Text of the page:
The disposition to personality already assigns man the freedom that corresponds to him as a being endowed with reason and amounts to the freedom of the law. In effect, the predisposition to personality is, according to Kant, one of the three elements that determine the nature of the human being (RGV AA 06:26-28). And it is this one where freedom becomes real. It is here where the moral law “announces to be itself an incentive, and, indeed, the highest incentive. Were this law not given to us from within, no amount of subtle reasoning on our part would produce it or win our power of choice over to it” (RGV AA 06:26*).


In accordance with these three dispositions, man must “raise himself from the crude state of his nature, from his animality (quoad actum), more and more toward humanity, by which he alone is capable of setting himself ends” (MS AA 06: 387). Taking into account the difference between humanity and personality, man must also strive to arrive at moral perfection which lies in making “one´s object every particular end that is also a duty” (MS AA 06: 387). That is so because “freedom of choice cannot be defined -as some have tried to define it- as the ability to make a choice for or against the law (libertas indifferentiae)” (MS AA 06: 226). “[F]reedom can never be located in a rational subject´s being able to choose in opposition to his (lawgiving) reason, even though experience proves often enough that this happens” (MS AA 06: 226).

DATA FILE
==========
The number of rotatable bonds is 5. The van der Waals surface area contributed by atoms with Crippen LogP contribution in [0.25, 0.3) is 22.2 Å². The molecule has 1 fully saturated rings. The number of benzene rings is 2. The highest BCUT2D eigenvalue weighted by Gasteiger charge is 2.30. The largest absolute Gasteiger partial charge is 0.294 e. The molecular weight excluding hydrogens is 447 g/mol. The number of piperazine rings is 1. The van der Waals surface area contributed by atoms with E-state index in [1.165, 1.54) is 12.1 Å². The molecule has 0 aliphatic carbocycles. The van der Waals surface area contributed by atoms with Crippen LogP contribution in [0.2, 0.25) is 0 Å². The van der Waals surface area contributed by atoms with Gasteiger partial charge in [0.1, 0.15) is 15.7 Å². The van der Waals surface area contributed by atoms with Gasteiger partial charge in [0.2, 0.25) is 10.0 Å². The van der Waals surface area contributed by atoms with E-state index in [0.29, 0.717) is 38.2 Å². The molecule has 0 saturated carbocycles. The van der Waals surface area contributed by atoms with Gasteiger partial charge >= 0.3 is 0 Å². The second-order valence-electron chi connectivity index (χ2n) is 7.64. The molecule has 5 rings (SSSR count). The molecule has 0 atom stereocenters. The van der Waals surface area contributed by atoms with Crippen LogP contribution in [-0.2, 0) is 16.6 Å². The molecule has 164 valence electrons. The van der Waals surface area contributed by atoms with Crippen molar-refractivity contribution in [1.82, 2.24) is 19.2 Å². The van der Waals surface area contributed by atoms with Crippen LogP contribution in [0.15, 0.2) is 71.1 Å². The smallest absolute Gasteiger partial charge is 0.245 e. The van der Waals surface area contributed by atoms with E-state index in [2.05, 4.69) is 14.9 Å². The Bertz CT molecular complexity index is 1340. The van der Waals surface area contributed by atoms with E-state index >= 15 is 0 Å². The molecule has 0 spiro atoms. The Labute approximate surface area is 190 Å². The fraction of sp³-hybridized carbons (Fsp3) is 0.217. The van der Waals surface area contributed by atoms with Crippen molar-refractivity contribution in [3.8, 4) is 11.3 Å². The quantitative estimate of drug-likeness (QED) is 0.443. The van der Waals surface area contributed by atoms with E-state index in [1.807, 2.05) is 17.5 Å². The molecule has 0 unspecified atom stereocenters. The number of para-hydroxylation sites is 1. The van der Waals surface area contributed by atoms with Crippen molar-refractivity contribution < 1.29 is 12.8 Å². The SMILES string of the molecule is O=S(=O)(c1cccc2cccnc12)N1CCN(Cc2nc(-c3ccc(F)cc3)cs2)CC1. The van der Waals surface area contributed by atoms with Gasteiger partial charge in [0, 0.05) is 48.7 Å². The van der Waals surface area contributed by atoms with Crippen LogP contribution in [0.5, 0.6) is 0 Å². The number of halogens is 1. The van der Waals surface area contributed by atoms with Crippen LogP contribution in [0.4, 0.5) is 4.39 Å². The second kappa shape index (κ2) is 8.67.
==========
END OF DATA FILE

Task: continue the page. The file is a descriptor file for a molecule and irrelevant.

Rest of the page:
This growth, which man owes to himself through his very dispositions, happens by virtue of a few principles, which Kant reveals in his Metaphysics of Morals. In fact, according to Kant, “every human being also has it [such a metaphysics] within himself” (MS AA 06: 216). Therefore, if the Metaphysics of Morals is divided into the Doctrine of Right and the


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Doctrine of Virtue, it is because the laws that emerge from both doctrines constitute the new laws in which freedom finds its own affirmation, and these are the laws that every human being finds within him.


Right and virtue are, for Kant, principles that are introduced among men not just for the individual progress of each man towards his personality but are also there to transform the inevitable situation of coexistence into a properly human coexistence that is, in short, a moral one. Friendship and marriage reflect the possibility of that transformation. He thus speaks of both bonds as particularly exemplary cases of a social exercise in which those who interact experience freedom. They are relations of equality or, at least, relationships in which reciprocity (legal and/or ethical) tries to restore the inequalities that can arise in interaction6.


This moral transformation occurs, for Kant, through constriction7. Intuitively, it may sound contradictory to speak of freedom in terms of coercion (or self-coercion), as Kant does. However, since man is a natural as well as a rational being, the subjective and the objective do not coincide in him immediately8. Morality is tinged with contingency9, that is, this moral transformation does not occur in man with absolute necessity. It depends on whether man attends to the imperatives of the moral law. Whether he does or does not, it is under this law that human reality, with all its dispositions, finds unity10.


“Hence a person constrained by motivating grounds of reason is constrained without it conflicting with freedom” (V-Mo/Collins AA 27: 268).



6 According to Kant, freedom is an innate right and from it emerges an innate equality: “independence from being bound by others to more than one can in turn bind them” (MS AA 06:237-238).

7 “No other necessitation save practical necessitation per motiva is compatible with freedom. These motives